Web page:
HARM: A Harmony Korine Retrospective

 Harmony Korine. Photo via  The Cinematheque.

Harmony Korine. Photo via The Cinematheque.

The first of its kind in Canada, HARM: A Harmony Korine Retrospective, opened on November 8th at The Cinematheque. The retrospective opened with Korine’s first feature, Gummo. Screened on 35mm print, Gummo follows the lives of several people in a rural, blue-collar town in Ohio. Two teenagers pass the time by hunting and killing cats, sniffing glue, and bicycling from one misdeed to the next. There is a group of sisters who mostly take care of each other, sitting on the porch and painting each other’s nails (and sometimes kissing boys), who are also looking for their beloved and suddenly-missing cat. Chloë Sevigny gives a standout performance as one of the sisters, all bleached hair and charcoal-black eyeliner. There is also a boy in a pink bunny hat, who is the least violent of the bunch.

Gummo is a series of portraits of people whose lives have been similarly painted by misery. They are violent for the sake of violence, at times drinking too much and wrestling over broken furniture, or screaming all the obscenities they know at each other while kicking trash around a junkyard. Multiple narrators speak in near-whispers as they tell the tragedies they’ve suffered. Violence is the undercurrent that flows through all of the characters’ bleak lives, acting as an antagonist of sorts. However, the violence never feels performative; it flows naturally and earnestly from the characters. There are also moments of surprising humour despite the dark and at times disturbing content.

  Gummo  still via  The Cinematheque.

Gummo still via The Cinematheque.

Gummo is full of striking images that stay with you: a young boy eating chocolate and spaghetti in a bathtub full of dirty water, the boy in the bunny hat taking turns kissing the sisters in a pool in the rain, a boy lifting homemade weights made of spoons while his mother tap dances in his dead father’s shoes, the dead cats in various disarray. While there is no discernable plot, fans of Korine may suggest that’s not the point. His films are meant to be absorbed, taken for what they are but not so easily, or immediately, digested.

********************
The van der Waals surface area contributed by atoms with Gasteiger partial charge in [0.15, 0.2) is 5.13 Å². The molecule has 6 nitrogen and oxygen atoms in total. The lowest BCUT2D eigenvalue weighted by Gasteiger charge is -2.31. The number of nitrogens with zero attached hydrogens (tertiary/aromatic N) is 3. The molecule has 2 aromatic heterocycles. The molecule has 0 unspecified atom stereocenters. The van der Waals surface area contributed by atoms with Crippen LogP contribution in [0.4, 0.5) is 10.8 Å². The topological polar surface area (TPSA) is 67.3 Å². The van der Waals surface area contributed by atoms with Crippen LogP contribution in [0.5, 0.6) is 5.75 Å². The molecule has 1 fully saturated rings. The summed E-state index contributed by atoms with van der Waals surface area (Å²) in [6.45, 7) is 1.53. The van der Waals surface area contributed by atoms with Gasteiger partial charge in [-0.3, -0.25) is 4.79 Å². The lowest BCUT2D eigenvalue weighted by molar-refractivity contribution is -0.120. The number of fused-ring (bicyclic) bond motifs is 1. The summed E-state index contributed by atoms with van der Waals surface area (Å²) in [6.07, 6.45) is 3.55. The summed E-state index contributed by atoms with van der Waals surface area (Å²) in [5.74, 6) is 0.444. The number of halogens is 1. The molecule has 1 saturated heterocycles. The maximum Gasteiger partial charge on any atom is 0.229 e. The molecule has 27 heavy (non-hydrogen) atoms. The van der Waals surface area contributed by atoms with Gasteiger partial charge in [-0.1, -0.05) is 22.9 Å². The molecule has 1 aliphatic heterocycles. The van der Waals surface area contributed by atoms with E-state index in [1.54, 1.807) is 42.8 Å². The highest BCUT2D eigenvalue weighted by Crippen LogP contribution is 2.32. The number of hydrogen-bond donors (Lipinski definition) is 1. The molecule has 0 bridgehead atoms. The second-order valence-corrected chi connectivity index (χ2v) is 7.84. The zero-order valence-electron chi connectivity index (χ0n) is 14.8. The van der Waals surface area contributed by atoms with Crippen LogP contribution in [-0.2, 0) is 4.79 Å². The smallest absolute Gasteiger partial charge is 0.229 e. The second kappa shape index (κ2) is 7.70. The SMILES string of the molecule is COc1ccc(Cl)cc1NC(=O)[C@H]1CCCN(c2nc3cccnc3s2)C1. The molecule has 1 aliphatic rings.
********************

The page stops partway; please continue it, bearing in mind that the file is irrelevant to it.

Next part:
Korine’s films have garnered much criticism and confusion while his status as cult icon has only grown. He wrote the screenplay for 1995’s controversial Kids when he was just nineteen. Directorial debut Gummo arrived in 1997, when he was only twenty-three. Gummo also received an honourable mention at the Venice Film Festival that year despite an underwhelming performance at the box office.

But generating box office revenue isn’t what Korine is known for, nor is it an accurate way to measure his success. Neither are critical reviews; Korine is an artist whose work is meant to be subjectively considered. Viewing his work in a theatre, alongside an audience who reveals their own interpretations through laughter or gasps or nervous chit-chat, is experience in itself. You might find yourself contemplating what you’ve seen for days after the fact, in idle daydreams or vividly disturbing nightmares. You may find your fascination with or appreciation for Korine’s work deepening as you desire to return to what you’ve seen, or further explore his body of work. The curiosity his work provokes is no doubt a part of what inspires his status as a cult-classic.


You can satisfy your Korine curiosity with julien donkey-boy (1999), Trash Humpers (2009), Spring Breakers (2012) and Mister Lonely (2007) through November 15th at the Cinematheque. Find showtimes and more info here.